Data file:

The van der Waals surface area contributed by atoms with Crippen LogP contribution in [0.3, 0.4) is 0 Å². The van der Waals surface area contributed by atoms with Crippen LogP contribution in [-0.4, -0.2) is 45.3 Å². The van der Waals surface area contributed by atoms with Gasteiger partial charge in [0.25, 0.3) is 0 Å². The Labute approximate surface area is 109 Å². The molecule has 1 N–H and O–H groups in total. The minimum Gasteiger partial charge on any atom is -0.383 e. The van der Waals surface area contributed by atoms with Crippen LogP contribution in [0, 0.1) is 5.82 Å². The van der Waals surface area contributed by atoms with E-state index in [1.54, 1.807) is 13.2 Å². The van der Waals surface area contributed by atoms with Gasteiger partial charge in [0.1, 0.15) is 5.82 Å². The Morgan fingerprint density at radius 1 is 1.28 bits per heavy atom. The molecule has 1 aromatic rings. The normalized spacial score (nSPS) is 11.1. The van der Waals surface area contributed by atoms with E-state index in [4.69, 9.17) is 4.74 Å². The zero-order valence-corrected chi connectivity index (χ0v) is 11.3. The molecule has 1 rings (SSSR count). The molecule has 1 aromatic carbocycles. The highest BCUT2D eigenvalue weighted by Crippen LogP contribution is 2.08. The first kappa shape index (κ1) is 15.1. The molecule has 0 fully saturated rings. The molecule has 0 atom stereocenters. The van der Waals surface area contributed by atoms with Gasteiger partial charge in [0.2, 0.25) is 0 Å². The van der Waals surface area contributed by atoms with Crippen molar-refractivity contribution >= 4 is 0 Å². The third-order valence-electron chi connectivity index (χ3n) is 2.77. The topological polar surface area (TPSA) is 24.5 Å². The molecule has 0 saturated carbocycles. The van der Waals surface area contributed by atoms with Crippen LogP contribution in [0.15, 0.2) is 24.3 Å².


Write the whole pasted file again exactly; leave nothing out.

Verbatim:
The van der Waals surface area contributed by atoms with Crippen LogP contribution in [0.3, 0.4) is 0 Å². The van der Waals surface area contributed by atoms with Crippen LogP contribution in [-0.4, -0.2) is 45.3 Å². The van der Waals surface area contributed by atoms with Gasteiger partial charge in [0.25, 0.3) is 0 Å². The Labute approximate surface area is 109 Å². The molecule has 1 N–H and O–H groups in total. The minimum Gasteiger partial charge on any atom is -0.383 e. The van der Waals surface area contributed by atoms with Crippen LogP contribution in [0, 0.1) is 5.82 Å². The van der Waals surface area contributed by atoms with E-state index in [1.54, 1.807) is 13.2 Å². The van der Waals surface area contributed by atoms with Gasteiger partial charge in [0.1, 0.15) is 5.82 Å². The Morgan fingerprint density at radius 1 is 1.28 bits per heavy atom. The molecule has 1 aromatic rings. The normalized spacial score (nSPS) is 11.1. The van der Waals surface area contributed by atoms with E-state index in [4.69, 9.17) is 4.74 Å². The zero-order valence-corrected chi connectivity index (χ0v) is 11.3. The molecule has 1 rings (SSSR count). The molecule has 1 aromatic carbocycles. The highest BCUT2D eigenvalue weighted by Crippen LogP contribution is 2.08. The first kappa shape index (κ1) is 15.1. The molecule has 0 fully saturated rings. The molecule has 0 atom stereocenters. The van der Waals surface area contributed by atoms with Gasteiger partial charge in [0.2, 0.25) is 0 Å². The van der Waals surface area contributed by atoms with Crippen molar-refractivity contribution >= 4 is 0 Å². The third-order valence-electron chi connectivity index (χ3n) is 2.77. The topological polar surface area (TPSA) is 24.5 Å². The molecule has 0 saturated carbocycles. The van der Waals surface area contributed by atoms with Crippen LogP contribution in [0.15, 0.2) is 24.3 Å².